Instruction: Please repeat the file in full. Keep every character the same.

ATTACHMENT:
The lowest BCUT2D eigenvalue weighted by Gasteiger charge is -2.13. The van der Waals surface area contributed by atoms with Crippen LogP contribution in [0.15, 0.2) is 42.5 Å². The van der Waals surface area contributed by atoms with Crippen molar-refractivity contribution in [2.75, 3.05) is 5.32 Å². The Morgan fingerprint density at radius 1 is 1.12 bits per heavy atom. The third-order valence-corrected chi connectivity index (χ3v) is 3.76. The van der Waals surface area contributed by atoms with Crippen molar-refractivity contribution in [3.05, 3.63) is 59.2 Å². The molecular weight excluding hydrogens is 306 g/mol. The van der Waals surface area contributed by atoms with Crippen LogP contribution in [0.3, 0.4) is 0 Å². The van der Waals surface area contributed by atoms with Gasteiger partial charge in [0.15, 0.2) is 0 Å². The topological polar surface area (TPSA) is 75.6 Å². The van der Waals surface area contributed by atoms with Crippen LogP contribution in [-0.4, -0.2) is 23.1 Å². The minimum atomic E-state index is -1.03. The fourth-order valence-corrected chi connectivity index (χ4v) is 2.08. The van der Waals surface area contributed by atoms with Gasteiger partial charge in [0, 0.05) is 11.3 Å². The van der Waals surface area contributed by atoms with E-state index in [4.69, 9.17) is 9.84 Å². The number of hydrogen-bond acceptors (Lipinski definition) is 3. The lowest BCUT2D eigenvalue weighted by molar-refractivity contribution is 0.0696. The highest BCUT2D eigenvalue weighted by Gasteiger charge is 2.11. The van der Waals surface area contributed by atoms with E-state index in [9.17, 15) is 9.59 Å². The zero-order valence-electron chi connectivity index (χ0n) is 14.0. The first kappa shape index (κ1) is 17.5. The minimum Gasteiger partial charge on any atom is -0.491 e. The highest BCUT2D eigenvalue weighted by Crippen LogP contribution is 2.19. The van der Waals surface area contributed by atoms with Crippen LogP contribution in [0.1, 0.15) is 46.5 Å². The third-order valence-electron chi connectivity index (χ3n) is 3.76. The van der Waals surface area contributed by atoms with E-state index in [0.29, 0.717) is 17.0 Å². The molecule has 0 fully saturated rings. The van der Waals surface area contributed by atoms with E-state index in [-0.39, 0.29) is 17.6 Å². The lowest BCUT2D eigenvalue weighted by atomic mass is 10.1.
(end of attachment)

The lowest BCUT2D eigenvalue weighted by Gasteiger charge is -2.13. The van der Waals surface area contributed by atoms with Crippen LogP contribution in [0.15, 0.2) is 42.5 Å². The van der Waals surface area contributed by atoms with Crippen molar-refractivity contribution in [2.75, 3.05) is 5.32 Å². The Morgan fingerprint density at radius 1 is 1.12 bits per heavy atom. The third-order valence-corrected chi connectivity index (χ3v) is 3.76. The van der Waals surface area contributed by atoms with Crippen molar-refractivity contribution in [3.05, 3.63) is 59.2 Å². The molecular weight excluding hydrogens is 306 g/mol. The van der Waals surface area contributed by atoms with Crippen LogP contribution in [0.3, 0.4) is 0 Å². The van der Waals surface area contributed by atoms with Gasteiger partial charge in [0.15, 0.2) is 0 Å². The topological polar surface area (TPSA) is 75.6 Å². The van der Waals surface area contributed by atoms with Crippen LogP contribution in [-0.4, -0.2) is 23.1 Å². The minimum atomic E-state index is -1.03. The fourth-order valence-corrected chi connectivity index (χ4v) is 2.08. The van der Waals surface area contributed by atoms with Gasteiger partial charge in [0, 0.05) is 11.3 Å². The van der Waals surface area contributed by atoms with E-state index in [4.69, 9.17) is 9.84 Å². The number of hydrogen-bond acceptors (Lipinski definition) is 3. The lowest BCUT2D eigenvalue weighted by molar-refractivity contribution is 0.0696. The highest BCUT2D eigenvalue weighted by Gasteiger charge is 2.11. The van der Waals surface area contributed by atoms with E-state index in [9.17, 15) is 9.59 Å². The zero-order valence-electron chi connectivity index (χ0n) is 14.0. The first kappa shape index (κ1) is 17.5. The minimum Gasteiger partial charge on any atom is -0.491 e. The highest BCUT2D eigenvalue weighted by Crippen LogP contribution is 2.19. The van der Waals surface area contributed by atoms with Crippen LogP contribution in [0.1, 0.15) is 46.5 Å². The third-order valence-electron chi connectivity index (χ3n) is 3.76. The van der Waals surface area contributed by atoms with E-state index in [0.29, 0.717) is 17.0 Å². The molecule has 0 fully saturated rings. The van der Waals surface area contributed by atoms with E-state index in [-0.39, 0.29) is 17.6 Å². The lowest BCUT2D eigenvalue weighted by atomic mass is 10.1.